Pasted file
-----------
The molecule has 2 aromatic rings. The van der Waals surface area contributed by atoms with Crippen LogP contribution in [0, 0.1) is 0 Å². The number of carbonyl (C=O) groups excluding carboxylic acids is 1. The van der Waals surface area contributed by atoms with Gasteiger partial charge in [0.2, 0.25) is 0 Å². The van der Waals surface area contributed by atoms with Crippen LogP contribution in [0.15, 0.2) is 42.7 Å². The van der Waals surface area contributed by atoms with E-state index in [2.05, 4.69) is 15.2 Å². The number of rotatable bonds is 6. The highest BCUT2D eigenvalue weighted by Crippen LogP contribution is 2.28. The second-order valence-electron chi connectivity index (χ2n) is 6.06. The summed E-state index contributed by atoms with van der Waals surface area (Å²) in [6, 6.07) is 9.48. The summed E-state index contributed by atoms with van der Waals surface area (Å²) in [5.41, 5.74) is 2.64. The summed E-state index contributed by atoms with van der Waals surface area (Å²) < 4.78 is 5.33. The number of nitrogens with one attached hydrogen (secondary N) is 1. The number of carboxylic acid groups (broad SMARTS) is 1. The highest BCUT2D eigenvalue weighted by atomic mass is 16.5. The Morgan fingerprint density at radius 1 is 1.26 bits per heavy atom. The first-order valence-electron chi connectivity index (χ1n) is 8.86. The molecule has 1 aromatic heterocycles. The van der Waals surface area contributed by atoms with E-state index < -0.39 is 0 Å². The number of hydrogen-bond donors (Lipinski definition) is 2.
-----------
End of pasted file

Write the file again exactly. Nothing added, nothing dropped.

The molecule has 2 aromatic rings. The van der Waals surface area contributed by atoms with Crippen LogP contribution in [0, 0.1) is 0 Å². The number of carbonyl (C=O) groups excluding carboxylic acids is 1. The van der Waals surface area contributed by atoms with Gasteiger partial charge in [0.2, 0.25) is 0 Å². The van der Waals surface area contributed by atoms with Crippen LogP contribution in [0.15, 0.2) is 42.7 Å². The van der Waals surface area contributed by atoms with E-state index in [2.05, 4.69) is 15.2 Å². The number of rotatable bonds is 6. The highest BCUT2D eigenvalue weighted by Crippen LogP contribution is 2.28. The second-order valence-electron chi connectivity index (χ2n) is 6.06. The summed E-state index contributed by atoms with van der Waals surface area (Å²) in [6, 6.07) is 9.48. The summed E-state index contributed by atoms with van der Waals surface area (Å²) in [5.41, 5.74) is 2.64. The summed E-state index contributed by atoms with van der Waals surface area (Å²) < 4.78 is 5.33. The number of nitrogens with one attached hydrogen (secondary N) is 1. The number of carboxylic acid groups (broad SMARTS) is 1. The highest BCUT2D eigenvalue weighted by atomic mass is 16.5. The Morgan fingerprint density at radius 1 is 1.26 bits per heavy atom. The first-order valence-electron chi connectivity index (χ1n) is 8.86. The molecule has 1 aromatic heterocycles. The van der Waals surface area contributed by atoms with E-state index < -0.39 is 0 Å². The number of hydrogen-bond donors (Lipinski definition) is 2.